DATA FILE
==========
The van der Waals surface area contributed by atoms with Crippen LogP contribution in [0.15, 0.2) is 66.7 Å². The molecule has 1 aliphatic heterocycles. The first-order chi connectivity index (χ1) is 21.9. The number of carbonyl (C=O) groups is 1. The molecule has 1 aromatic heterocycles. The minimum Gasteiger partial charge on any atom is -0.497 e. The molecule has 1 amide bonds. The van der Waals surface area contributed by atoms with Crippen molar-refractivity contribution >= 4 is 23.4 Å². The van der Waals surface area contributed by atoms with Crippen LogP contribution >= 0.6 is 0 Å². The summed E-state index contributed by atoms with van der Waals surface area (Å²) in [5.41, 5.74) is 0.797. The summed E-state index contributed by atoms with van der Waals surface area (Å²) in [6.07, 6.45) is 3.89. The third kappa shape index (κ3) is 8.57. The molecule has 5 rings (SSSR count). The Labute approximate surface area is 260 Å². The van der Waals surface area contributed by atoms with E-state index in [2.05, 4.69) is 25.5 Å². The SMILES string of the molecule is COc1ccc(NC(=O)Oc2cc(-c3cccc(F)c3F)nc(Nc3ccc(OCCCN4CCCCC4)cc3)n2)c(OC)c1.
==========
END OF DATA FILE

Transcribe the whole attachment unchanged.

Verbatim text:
The van der Waals surface area contributed by atoms with Crippen LogP contribution in [0.15, 0.2) is 66.7 Å². The molecule has 1 aliphatic heterocycles. The first-order chi connectivity index (χ1) is 21.9. The number of carbonyl (C=O) groups is 1. The molecule has 1 aromatic heterocycles. The minimum Gasteiger partial charge on any atom is -0.497 e. The molecule has 1 amide bonds. The van der Waals surface area contributed by atoms with Crippen molar-refractivity contribution >= 4 is 23.4 Å². The van der Waals surface area contributed by atoms with Crippen LogP contribution >= 0.6 is 0 Å². The summed E-state index contributed by atoms with van der Waals surface area (Å²) in [5.41, 5.74) is 0.797. The summed E-state index contributed by atoms with van der Waals surface area (Å²) in [6.07, 6.45) is 3.89. The third kappa shape index (κ3) is 8.57. The molecule has 5 rings (SSSR count). The Labute approximate surface area is 260 Å². The van der Waals surface area contributed by atoms with E-state index in [2.05, 4.69) is 25.5 Å². The SMILES string of the molecule is COc1ccc(NC(=O)Oc2cc(-c3cccc(F)c3F)nc(Nc3ccc(OCCCN4CCCCC4)cc3)n2)c(OC)c1.